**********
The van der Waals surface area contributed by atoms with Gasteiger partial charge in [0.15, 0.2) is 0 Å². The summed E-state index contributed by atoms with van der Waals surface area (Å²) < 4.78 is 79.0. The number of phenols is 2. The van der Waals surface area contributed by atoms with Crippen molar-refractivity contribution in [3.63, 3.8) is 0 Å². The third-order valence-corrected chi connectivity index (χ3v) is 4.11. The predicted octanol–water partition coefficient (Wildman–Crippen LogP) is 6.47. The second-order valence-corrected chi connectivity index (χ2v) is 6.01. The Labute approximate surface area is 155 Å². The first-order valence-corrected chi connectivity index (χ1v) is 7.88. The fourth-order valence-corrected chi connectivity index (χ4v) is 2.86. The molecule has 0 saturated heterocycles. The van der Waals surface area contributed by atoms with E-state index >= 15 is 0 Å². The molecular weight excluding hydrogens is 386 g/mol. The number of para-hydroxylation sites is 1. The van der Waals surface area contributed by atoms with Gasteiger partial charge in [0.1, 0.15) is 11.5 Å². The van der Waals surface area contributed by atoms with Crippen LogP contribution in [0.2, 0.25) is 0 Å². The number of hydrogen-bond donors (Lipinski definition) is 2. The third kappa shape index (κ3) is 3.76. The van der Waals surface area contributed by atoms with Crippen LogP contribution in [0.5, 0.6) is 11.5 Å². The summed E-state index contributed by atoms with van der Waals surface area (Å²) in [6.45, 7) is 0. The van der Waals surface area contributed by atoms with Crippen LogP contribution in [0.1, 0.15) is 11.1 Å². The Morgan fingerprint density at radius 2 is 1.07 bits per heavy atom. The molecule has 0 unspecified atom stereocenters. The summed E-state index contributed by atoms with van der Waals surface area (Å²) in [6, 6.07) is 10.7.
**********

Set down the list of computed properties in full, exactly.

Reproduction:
The van der Waals surface area contributed by atoms with Gasteiger partial charge in [0.15, 0.2) is 0 Å². The summed E-state index contributed by atoms with van der Waals surface area (Å²) < 4.78 is 79.0. The number of phenols is 2. The van der Waals surface area contributed by atoms with Crippen molar-refractivity contribution in [3.63, 3.8) is 0 Å². The third-order valence-corrected chi connectivity index (χ3v) is 4.11. The predicted octanol–water partition coefficient (Wildman–Crippen LogP) is 6.47. The second-order valence-corrected chi connectivity index (χ2v) is 6.01. The Labute approximate surface area is 155 Å². The first-order valence-corrected chi connectivity index (χ1v) is 7.88. The fourth-order valence-corrected chi connectivity index (χ4v) is 2.86. The molecule has 0 saturated heterocycles. The van der Waals surface area contributed by atoms with E-state index >= 15 is 0 Å². The molecular weight excluding hydrogens is 386 g/mol. The number of para-hydroxylation sites is 1. The van der Waals surface area contributed by atoms with Gasteiger partial charge in [0.1, 0.15) is 11.5 Å². The van der Waals surface area contributed by atoms with Crippen LogP contribution in [0.2, 0.25) is 0 Å². The number of hydrogen-bond donors (Lipinski definition) is 2. The third kappa shape index (κ3) is 3.76. The van der Waals surface area contributed by atoms with Crippen LogP contribution in [0.5, 0.6) is 11.5 Å². The summed E-state index contributed by atoms with van der Waals surface area (Å²) in [6.45, 7) is 0. The van der Waals surface area contributed by atoms with Crippen LogP contribution in [0.1, 0.15) is 11.1 Å². The Morgan fingerprint density at radius 2 is 1.07 bits per heavy atom. The molecule has 0 unspecified atom stereocenters. The summed E-state index contributed by atoms with van der Waals surface area (Å²) in [6, 6.07) is 10.7.